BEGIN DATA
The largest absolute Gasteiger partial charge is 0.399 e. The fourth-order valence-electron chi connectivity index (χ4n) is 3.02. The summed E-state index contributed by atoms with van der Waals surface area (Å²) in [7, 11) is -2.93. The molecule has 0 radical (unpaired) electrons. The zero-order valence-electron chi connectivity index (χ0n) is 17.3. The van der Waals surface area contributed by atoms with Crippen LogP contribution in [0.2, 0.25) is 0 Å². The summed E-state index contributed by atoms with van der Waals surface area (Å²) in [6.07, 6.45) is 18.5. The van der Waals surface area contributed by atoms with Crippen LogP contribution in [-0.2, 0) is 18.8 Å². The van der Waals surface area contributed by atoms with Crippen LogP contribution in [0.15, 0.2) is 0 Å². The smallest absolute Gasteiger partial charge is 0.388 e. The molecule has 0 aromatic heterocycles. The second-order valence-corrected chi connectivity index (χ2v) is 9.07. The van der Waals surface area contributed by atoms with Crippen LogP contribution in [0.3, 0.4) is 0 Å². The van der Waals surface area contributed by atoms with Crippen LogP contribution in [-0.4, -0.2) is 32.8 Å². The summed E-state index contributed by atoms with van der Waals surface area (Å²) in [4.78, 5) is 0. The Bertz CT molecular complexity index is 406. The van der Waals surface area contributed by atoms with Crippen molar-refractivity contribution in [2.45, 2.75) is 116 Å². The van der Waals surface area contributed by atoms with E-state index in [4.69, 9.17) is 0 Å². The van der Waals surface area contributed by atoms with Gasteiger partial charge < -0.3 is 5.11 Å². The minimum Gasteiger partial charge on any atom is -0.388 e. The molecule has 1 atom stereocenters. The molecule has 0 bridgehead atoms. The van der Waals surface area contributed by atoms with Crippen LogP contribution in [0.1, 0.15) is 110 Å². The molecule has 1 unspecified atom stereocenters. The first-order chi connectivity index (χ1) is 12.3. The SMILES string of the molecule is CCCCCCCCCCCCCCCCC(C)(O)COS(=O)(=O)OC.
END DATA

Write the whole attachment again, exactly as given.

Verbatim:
The largest absolute Gasteiger partial charge is 0.399 e. The fourth-order valence-electron chi connectivity index (χ4n) is 3.02. The summed E-state index contributed by atoms with van der Waals surface area (Å²) in [7, 11) is -2.93. The molecule has 0 radical (unpaired) electrons. The zero-order valence-electron chi connectivity index (χ0n) is 17.3. The van der Waals surface area contributed by atoms with Crippen LogP contribution in [0.2, 0.25) is 0 Å². The summed E-state index contributed by atoms with van der Waals surface area (Å²) in [6.07, 6.45) is 18.5. The van der Waals surface area contributed by atoms with Crippen LogP contribution in [-0.2, 0) is 18.8 Å². The van der Waals surface area contributed by atoms with Crippen LogP contribution in [0.15, 0.2) is 0 Å². The smallest absolute Gasteiger partial charge is 0.388 e. The molecule has 0 aromatic heterocycles. The second-order valence-corrected chi connectivity index (χ2v) is 9.07. The van der Waals surface area contributed by atoms with Crippen LogP contribution in [0.3, 0.4) is 0 Å². The van der Waals surface area contributed by atoms with Crippen LogP contribution in [-0.4, -0.2) is 32.8 Å². The summed E-state index contributed by atoms with van der Waals surface area (Å²) in [4.78, 5) is 0. The Bertz CT molecular complexity index is 406. The van der Waals surface area contributed by atoms with Crippen molar-refractivity contribution in [2.45, 2.75) is 116 Å². The van der Waals surface area contributed by atoms with E-state index in [4.69, 9.17) is 0 Å². The van der Waals surface area contributed by atoms with Gasteiger partial charge < -0.3 is 5.11 Å². The minimum Gasteiger partial charge on any atom is -0.388 e. The molecule has 1 atom stereocenters. The molecule has 0 bridgehead atoms. The van der Waals surface area contributed by atoms with Crippen LogP contribution in [0.1, 0.15) is 110 Å². The molecule has 1 unspecified atom stereocenters. The first-order chi connectivity index (χ1) is 12.3. The SMILES string of the molecule is CCCCCCCCCCCCCCCCC(C)(O)COS(=O)(=O)OC.